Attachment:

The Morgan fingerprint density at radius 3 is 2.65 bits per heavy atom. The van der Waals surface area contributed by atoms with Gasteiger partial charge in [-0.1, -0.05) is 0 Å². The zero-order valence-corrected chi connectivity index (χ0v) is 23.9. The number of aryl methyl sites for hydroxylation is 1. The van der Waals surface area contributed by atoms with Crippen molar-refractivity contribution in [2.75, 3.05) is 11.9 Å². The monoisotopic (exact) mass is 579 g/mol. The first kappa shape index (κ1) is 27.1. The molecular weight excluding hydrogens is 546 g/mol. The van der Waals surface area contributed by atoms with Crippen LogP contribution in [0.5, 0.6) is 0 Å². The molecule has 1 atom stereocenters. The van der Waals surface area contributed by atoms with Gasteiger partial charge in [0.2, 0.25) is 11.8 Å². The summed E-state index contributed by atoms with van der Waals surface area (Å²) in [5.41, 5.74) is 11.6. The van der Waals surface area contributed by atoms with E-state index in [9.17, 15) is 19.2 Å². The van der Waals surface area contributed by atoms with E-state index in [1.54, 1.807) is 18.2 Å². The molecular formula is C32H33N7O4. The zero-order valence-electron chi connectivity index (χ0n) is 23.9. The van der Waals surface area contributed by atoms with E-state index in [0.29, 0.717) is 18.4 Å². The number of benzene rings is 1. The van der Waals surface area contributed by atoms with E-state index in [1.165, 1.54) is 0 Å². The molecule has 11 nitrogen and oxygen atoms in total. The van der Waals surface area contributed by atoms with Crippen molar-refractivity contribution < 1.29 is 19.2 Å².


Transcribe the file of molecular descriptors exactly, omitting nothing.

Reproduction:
The Morgan fingerprint density at radius 3 is 2.65 bits per heavy atom. The van der Waals surface area contributed by atoms with Gasteiger partial charge in [-0.1, -0.05) is 0 Å². The zero-order valence-corrected chi connectivity index (χ0v) is 23.9. The number of aryl methyl sites for hydroxylation is 1. The van der Waals surface area contributed by atoms with Crippen molar-refractivity contribution in [2.75, 3.05) is 11.9 Å². The monoisotopic (exact) mass is 579 g/mol. The first kappa shape index (κ1) is 27.1. The molecular weight excluding hydrogens is 546 g/mol. The van der Waals surface area contributed by atoms with Crippen LogP contribution in [0.5, 0.6) is 0 Å². The molecule has 1 atom stereocenters. The van der Waals surface area contributed by atoms with Gasteiger partial charge in [0.2, 0.25) is 11.8 Å². The summed E-state index contributed by atoms with van der Waals surface area (Å²) in [5.41, 5.74) is 11.6. The van der Waals surface area contributed by atoms with E-state index in [9.17, 15) is 19.2 Å². The van der Waals surface area contributed by atoms with E-state index in [1.54, 1.807) is 18.2 Å². The molecular formula is C32H33N7O4. The zero-order valence-electron chi connectivity index (χ0n) is 23.9. The van der Waals surface area contributed by atoms with E-state index in [0.29, 0.717) is 18.4 Å². The number of benzene rings is 1. The van der Waals surface area contributed by atoms with E-state index in [1.165, 1.54) is 0 Å². The molecule has 11 nitrogen and oxygen atoms in total. The van der Waals surface area contributed by atoms with Crippen molar-refractivity contribution < 1.29 is 19.2 Å².